The second episode of the new Twilight Zone, “Nightmare at 30,000 Feet,” takes a much different approach than its premiere “The Comedian” did. Not only is it 18 minutes shorter, but it’s also the first episode of this current Twilight Zone run to directly reference a seminal entry in the original series: the William Shatner classic “Nightmare at 20,000 Feet.”
The Shatner episode dealt with a man’s fragile psyche as he insists that something or someone is on the wing of the plane on which he is a passenger. (It should be noted that this episode was also redone for Twilight Zone: The Movie starring John Lithgow in the Shatner role.) In the new series, Jordan Peele decides to tackle the paranoia and stress portions while ditching the creature angle.
And what is more paranoiac and stressful in this post-9/11 world than flying? Cramped spaces, annoying passengers, little to no food, and the inevitable ignorant souls who assume anyone wearing a turban is a terrorist—not to mention endless security lines and constant delays. Air travel is not a cheap, fun ride to accompany your trip; it is almost work in itself. And, as a result, tensions are always high.
Directed by TV veteran Greg Yaitanes (House, Banshee) from a teleplay by Marco Ramirez (Daredevil), “Nightmare” does everything it can to ground the episode in realism by emphasizing the mundane nature of air travel. By placing this experience around something most viewers have experienced firsthand, there is built-in tension before the episode even takes off (no pun intended).
“Nightmare” follows investigative reporter Justin Sanderson (Adam Scott), who is about to board a plane to Tel Aviv on assignment. We quickly learn that the easily agitated Sanderson suffers from severe stress issues but can’t seem to quit the work that constantly drives up his stress levels. Before he boards his flight, his wife berates him over the phone for not staying home, which she knows would be best for him.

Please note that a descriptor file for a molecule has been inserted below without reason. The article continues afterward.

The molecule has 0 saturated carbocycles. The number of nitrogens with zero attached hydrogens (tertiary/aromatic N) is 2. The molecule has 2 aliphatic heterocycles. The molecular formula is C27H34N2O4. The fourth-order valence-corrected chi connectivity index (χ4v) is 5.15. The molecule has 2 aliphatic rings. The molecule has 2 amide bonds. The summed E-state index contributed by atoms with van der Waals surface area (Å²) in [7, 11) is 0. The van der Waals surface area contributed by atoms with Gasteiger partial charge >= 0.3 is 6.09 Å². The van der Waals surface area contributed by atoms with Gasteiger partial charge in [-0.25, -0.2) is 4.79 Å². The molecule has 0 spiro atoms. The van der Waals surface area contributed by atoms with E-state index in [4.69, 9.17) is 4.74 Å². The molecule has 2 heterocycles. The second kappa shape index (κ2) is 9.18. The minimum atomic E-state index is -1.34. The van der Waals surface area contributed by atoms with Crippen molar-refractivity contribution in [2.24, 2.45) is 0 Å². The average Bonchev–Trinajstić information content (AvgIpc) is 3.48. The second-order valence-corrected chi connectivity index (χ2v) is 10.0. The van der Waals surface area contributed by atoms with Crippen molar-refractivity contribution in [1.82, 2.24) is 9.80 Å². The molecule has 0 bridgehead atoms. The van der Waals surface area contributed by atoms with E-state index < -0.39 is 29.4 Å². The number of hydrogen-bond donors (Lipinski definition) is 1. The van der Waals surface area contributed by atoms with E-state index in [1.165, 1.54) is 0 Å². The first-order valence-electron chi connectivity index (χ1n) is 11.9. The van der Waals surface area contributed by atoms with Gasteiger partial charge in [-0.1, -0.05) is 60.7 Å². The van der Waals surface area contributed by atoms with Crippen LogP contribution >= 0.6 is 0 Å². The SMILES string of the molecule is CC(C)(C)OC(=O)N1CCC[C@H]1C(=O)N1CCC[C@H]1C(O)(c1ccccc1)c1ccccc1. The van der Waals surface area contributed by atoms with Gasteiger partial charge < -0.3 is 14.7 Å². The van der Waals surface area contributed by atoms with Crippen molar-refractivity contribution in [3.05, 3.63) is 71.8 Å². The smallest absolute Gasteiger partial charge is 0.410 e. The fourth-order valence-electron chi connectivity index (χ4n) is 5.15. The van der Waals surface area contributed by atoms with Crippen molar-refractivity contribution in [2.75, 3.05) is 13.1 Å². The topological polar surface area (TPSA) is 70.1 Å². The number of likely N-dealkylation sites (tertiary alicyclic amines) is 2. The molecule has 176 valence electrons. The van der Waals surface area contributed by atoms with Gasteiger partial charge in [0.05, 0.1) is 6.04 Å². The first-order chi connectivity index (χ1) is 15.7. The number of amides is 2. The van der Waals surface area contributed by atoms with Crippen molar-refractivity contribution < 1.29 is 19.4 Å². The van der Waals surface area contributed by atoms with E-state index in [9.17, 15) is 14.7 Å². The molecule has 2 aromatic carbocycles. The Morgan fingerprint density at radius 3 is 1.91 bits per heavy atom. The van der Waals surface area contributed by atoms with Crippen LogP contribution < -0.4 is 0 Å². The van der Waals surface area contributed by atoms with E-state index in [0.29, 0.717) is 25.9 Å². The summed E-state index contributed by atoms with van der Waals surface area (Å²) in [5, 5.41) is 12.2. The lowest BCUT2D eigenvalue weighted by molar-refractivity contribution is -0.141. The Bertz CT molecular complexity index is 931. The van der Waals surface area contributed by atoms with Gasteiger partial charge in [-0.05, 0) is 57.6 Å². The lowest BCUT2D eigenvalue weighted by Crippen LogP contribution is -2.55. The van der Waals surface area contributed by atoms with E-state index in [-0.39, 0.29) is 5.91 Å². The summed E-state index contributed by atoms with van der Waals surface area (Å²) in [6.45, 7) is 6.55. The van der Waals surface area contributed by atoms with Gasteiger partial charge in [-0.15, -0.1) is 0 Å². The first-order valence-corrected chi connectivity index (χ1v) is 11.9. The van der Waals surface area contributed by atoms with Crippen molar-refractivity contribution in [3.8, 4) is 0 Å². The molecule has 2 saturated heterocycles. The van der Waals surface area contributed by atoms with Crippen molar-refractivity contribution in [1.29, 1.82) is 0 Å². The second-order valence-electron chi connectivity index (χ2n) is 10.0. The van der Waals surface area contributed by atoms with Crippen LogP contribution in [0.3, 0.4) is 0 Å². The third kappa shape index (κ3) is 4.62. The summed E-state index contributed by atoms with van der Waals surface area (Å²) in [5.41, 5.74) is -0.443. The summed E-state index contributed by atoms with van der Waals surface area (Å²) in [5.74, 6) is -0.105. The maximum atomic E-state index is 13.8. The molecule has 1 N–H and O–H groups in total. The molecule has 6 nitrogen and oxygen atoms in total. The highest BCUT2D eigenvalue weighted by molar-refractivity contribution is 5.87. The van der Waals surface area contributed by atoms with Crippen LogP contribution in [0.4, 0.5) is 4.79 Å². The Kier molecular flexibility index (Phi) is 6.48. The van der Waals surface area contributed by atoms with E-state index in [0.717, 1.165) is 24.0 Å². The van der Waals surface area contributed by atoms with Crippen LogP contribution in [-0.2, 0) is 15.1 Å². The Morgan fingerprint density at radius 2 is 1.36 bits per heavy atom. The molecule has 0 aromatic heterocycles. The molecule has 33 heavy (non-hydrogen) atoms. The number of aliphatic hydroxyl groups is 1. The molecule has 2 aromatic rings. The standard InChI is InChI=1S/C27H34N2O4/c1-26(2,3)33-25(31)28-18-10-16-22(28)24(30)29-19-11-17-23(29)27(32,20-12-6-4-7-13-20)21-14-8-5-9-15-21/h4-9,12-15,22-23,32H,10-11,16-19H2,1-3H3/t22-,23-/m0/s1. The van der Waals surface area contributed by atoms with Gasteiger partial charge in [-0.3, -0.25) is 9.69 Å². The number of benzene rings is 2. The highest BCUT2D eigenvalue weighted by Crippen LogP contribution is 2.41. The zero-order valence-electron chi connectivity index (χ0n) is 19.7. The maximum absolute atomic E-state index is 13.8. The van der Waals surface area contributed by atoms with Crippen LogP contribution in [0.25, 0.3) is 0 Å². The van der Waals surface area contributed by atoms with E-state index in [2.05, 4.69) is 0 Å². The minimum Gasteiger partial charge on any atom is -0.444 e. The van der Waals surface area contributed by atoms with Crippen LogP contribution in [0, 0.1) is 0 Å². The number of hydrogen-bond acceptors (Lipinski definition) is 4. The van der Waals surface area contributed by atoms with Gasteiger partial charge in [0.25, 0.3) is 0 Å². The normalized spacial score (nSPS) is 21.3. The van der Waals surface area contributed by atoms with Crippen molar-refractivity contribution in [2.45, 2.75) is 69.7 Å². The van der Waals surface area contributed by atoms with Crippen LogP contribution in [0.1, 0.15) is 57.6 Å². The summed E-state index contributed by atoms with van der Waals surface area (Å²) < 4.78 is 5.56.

Sanderson starts his journey off nobly enough, giving up his first-class seat to a man who’s been separated from his family and forced to sit in business class. But it is all downhill from there. Not only does a nosy neighbor he met in an airport store (Silicon Valley’s Chris Diamantopoulos) keep popping up throughout his journey, but in the storage pocket in front of his seat Sanderson finds an old iPod that will unexpectedly unravel his life forever.
On a lark, Sanderson gives the preloaded podcast on the iPod a listen and discovers that the podcast is all about the legendary disappearance of Flight 1015 (which also happens to be the flight he is on). As the podcast slowly describes his fellow passengers and notable incidents that occur on the flight, Sanderson starts to wonder if he has finally lost it or if he has to intervene to save the plane.
Just thinking about the premise itself gives me goosebumps. Despite only being 37 minutes in length, “Nightmare” packs in so much around the already potent stress of flying. You can’t help but feel nervous and exhausted as Sanderson, expertly played by Scott, keeps investigating further and further into the passengers, crew, and pilots of the plane, much to their chagrin.
Just like in the original episode, we are constantly questioning—along with the main character—if what we see is really happening or is a figment of the imagination. The journey to that answer is a fun, if completely uncomfortable one.
The ending of the episode may create some debate and does what some high-concept science-fiction thrillers unwisely do: tells us too much. Instead of letting the audience enjoy the great “what if” of why Justin found an iPod that predicted the future, the teleplay ends up telling us how the podcast was constructed and what happened to all the passengers we came to know, trust, or fear. This very short wrap-up, two minutes at most, feels foreign to the rest of the presented episode.
I’ve heard mixed reviews from many sources on the show’s first two episodes, but I feel that The Twilight Zone is now batting two for two in the stories it has presented so far. “Nightmare at 30,000 Feet” provides nail-biting tension and an intriguing “how-will-it-end?” premise. The only thing that might hinder one’s final opinion is that ending—which, for me, didn’t match up with the entire episode—but I still highly recommend the episode overall and look forward to continuing my adventures in the new Zone.
The next available episode is called “Replay” and will be available on CBS All Access on April 11th.